When confronted with principled opposition from the “natives”, British colonialists became insecure and uncomfortable. Their task was not made any easier by anti-imperialists at home. Leader writers in Washington and New York are fond of drawing parallels between the American imperium of today and the Pax Brittanica of the 19th century. They gloss over one fundamental difference: the fact that when it was at its pomp, British imperialism had to contend with influential dissenters from within. Bishops, lords, members of parliament, editors of major newspapers — these were among the kinds of people who demanded that the British quit their colonies (their work is described by A.J.P. Taylor in his book, The Trouble-Makers). The anti-imperial Englishman was often to be found at the heart of the British establishment. By contrast, home-grown opponents of the American Empire operate at the very margins of their society. Noam Chomsky can write for an extreme left-wing weekly but never for The New York Times.

The sense of proportion manifest in British politics (at home and abroad) is manifest in their scholarship as well. This is especially true of the genres of history and biography. To be a successful historian or biographer one must be prepared to empathize, to understand from within the mind of another individual or the mentality of another society (for the past, as the British novelist L.P. Hartley famously wrote, “is a foreign country”.)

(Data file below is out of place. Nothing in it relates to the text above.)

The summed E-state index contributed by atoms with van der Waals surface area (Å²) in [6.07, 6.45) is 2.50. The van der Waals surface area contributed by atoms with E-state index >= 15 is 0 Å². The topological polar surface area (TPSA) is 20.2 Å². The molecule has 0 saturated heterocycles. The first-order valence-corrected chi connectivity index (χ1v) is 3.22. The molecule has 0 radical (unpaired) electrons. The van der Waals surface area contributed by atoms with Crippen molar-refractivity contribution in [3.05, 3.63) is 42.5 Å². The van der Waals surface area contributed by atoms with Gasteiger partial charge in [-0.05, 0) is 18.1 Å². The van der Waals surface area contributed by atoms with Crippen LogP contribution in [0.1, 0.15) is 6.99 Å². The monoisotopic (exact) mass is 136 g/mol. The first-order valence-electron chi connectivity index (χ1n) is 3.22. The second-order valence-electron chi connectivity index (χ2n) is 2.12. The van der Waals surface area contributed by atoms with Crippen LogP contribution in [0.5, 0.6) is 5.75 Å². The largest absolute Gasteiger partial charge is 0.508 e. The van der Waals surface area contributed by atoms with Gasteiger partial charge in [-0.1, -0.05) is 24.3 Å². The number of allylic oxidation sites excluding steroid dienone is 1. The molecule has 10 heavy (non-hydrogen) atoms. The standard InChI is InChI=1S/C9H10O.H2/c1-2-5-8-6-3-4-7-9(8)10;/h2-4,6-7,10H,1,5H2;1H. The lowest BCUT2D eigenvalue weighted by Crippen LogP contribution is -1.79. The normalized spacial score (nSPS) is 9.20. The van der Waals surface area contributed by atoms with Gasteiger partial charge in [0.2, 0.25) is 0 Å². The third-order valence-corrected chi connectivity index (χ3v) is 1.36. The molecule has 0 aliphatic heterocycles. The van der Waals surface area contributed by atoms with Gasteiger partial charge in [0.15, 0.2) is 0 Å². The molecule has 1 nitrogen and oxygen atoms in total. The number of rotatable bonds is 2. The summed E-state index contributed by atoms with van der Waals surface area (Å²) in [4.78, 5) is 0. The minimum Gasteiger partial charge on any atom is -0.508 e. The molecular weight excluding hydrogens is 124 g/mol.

When writing about an individual or a society, one must be sensitive to the “greys”, the areas of ambiguity and uncertainty. But scholars driven by ideology are more prone to stress the black and the white. In the Continent (and in India) history is seen as a branch of social science; in Britain, as a branch of literature. Arguably, one can write good history from either perspective. But one can only write good biography if one sees it as literature. As the critic Desmond McCarthy long ago wrote, “the biographer is an artist under oath”. Not surprisingly, many of the best historians are British, and virtually all the best biographers.

Admittedly, there are several aspects of British culture that are less than appealing. Their food is execrable. Their cricketers and footballers are boring — relying as they do on fitness and hard work, rather than grace and flair. Their classical music is mediocre, as is their modern music — with the exception of the Beatles and the Rolling Stones. And, physiologically speaking, they are the worst looking of all the peoples of Europe.

The last is cancelled out by the glories of the British landscape. And the other deficiencies pale into insignificance when set against British achievements in literature and politics. Which is why I am happy to call myself a Coconut. I realize that this is a deeply unfashionable choice, at least for Indians of my generation, whose intellectual models come (or came) from France and Germany and political models from Russia and China.

But I sense that my choice will be even less palatable among Indians younger than myself: among those who worship America for its power and ideological cohesiveness. If Jawaharlal Nehru was the last Englishman to rule India, then I am probably the last Indian intellectual to declare himself an “Anglophile”. The thought is depressing beyond words.